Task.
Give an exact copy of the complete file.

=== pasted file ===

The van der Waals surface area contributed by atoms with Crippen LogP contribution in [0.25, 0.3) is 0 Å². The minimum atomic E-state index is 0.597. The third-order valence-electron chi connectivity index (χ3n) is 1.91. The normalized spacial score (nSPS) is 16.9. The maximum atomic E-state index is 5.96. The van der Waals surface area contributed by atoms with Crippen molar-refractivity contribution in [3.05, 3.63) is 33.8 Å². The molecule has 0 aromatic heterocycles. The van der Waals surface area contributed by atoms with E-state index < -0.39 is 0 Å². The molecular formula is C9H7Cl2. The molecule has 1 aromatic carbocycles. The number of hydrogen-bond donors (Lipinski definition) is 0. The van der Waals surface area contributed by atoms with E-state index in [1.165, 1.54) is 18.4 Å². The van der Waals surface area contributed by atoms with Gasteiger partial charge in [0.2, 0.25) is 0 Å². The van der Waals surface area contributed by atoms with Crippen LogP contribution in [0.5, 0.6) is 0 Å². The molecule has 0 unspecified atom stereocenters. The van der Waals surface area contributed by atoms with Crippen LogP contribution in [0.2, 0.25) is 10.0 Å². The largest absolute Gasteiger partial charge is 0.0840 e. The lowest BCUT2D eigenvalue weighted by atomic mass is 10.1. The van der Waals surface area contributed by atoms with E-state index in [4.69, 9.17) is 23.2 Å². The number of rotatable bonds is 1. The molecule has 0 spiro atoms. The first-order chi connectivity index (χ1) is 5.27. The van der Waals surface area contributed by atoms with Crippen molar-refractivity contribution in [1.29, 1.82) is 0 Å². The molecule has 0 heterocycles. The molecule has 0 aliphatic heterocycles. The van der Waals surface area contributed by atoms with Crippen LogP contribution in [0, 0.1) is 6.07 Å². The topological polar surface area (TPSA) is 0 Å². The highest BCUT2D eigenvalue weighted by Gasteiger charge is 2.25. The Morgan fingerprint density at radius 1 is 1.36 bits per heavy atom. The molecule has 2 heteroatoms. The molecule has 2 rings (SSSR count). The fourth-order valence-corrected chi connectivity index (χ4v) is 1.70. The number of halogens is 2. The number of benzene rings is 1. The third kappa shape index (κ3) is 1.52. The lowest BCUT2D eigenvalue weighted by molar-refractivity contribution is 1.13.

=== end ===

The van der Waals surface area contributed by atoms with Crippen LogP contribution in [0.25, 0.3) is 0 Å². The minimum atomic E-state index is 0.597. The third-order valence-electron chi connectivity index (χ3n) is 1.91. The normalized spacial score (nSPS) is 16.9. The maximum atomic E-state index is 5.96. The van der Waals surface area contributed by atoms with Crippen molar-refractivity contribution in [3.05, 3.63) is 33.8 Å². The molecule has 0 aromatic heterocycles. The van der Waals surface area contributed by atoms with E-state index < -0.39 is 0 Å². The molecular formula is C9H7Cl2. The molecule has 1 aromatic carbocycles. The number of hydrogen-bond donors (Lipinski definition) is 0. The van der Waals surface area contributed by atoms with E-state index in [1.165, 1.54) is 18.4 Å². The van der Waals surface area contributed by atoms with Gasteiger partial charge in [0.2, 0.25) is 0 Å². The van der Waals surface area contributed by atoms with Crippen LogP contribution in [0.5, 0.6) is 0 Å². The molecule has 0 unspecified atom stereocenters. The van der Waals surface area contributed by atoms with Crippen LogP contribution in [0.2, 0.25) is 10.0 Å². The largest absolute Gasteiger partial charge is 0.0840 e. The lowest BCUT2D eigenvalue weighted by atomic mass is 10.1. The van der Waals surface area contributed by atoms with E-state index in [4.69, 9.17) is 23.2 Å². The number of rotatable bonds is 1. The molecule has 0 spiro atoms. The first-order chi connectivity index (χ1) is 5.27. The van der Waals surface area contributed by atoms with Crippen molar-refractivity contribution in [1.29, 1.82) is 0 Å². The molecule has 0 heterocycles. The molecule has 0 aliphatic heterocycles. The van der Waals surface area contributed by atoms with Crippen LogP contribution in [0, 0.1) is 6.07 Å². The topological polar surface area (TPSA) is 0 Å². The highest BCUT2D eigenvalue weighted by Gasteiger charge is 2.25. The Morgan fingerprint density at radius 1 is 1.36 bits per heavy atom. The molecule has 2 heteroatoms. The molecule has 2 rings (SSSR count). The fourth-order valence-corrected chi connectivity index (χ4v) is 1.70. The number of halogens is 2. The number of benzene rings is 1. The third kappa shape index (κ3) is 1.52. The lowest BCUT2D eigenvalue weighted by molar-refractivity contribution is 1.13.